In the new Summer 2011 issue of MIT Sloan Management Review, marketing scholars V. Kumar and Denish Shah report some intriguing findings from a study they conducted linking certain types of marketing techniques -- those aimed at increasing customer lifetime value (CLV) -- to stock price increases.
As part of their research, Kumar and Shah analyzed two companies' customer databases -- companies they refer to as "TechInc" and "FashInc" in their article. (You can read more details about the authors' research and findings in their article "Can Marketing Lift Stock Prices?")
What Kumar and Shah found about customer profitability should give many executives pause -- even if their companies aren't publicly traded:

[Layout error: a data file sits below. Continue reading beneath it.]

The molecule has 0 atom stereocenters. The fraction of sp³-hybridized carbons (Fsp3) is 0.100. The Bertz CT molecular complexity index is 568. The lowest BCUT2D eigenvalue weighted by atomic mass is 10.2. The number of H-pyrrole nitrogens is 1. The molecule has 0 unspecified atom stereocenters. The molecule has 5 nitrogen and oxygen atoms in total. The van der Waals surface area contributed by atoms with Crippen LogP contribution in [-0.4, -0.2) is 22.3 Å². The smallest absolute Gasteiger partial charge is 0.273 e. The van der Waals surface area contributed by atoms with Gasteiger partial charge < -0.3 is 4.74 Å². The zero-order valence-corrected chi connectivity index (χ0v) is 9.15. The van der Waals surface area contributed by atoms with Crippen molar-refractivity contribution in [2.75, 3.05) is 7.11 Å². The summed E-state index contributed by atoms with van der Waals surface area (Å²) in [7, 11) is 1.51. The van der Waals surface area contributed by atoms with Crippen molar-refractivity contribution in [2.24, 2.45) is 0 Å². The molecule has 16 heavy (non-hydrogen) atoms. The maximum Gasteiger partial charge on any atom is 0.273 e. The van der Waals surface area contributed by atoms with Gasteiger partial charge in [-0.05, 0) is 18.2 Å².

"In both TechInc and FashInc, we found an extremely skewed distribution of customer profitability — which was consistent with our expectations.... The average CLV [customer lifetime value] of one of TechInc’s High CLV customers was about 25 times as much as that of one of the company’s Medium to Low CLV customers. Interestingly, at both companies, the top 20% of customers contributed more than 90% of the company’s profits, because each company also had a sizable proportion of customers on which it lost money.
The skewed customer profitability distribution meant the companies should apply different marketing strategies to customers in the High CLV segment than to those in Medium to Low or Negative CLV segments."
If, at both of the companies the researchers studied, one-fifth of customers accounted for more than 90% of the company's profits, what does that imply about the remaining four-fifths of the companies' customers?
And is your company any different? Could a small fraction of customers be the source of most of your company's profits? Conversely, do you know which of your customers are unprofitable for your organization -- and how many of them there are?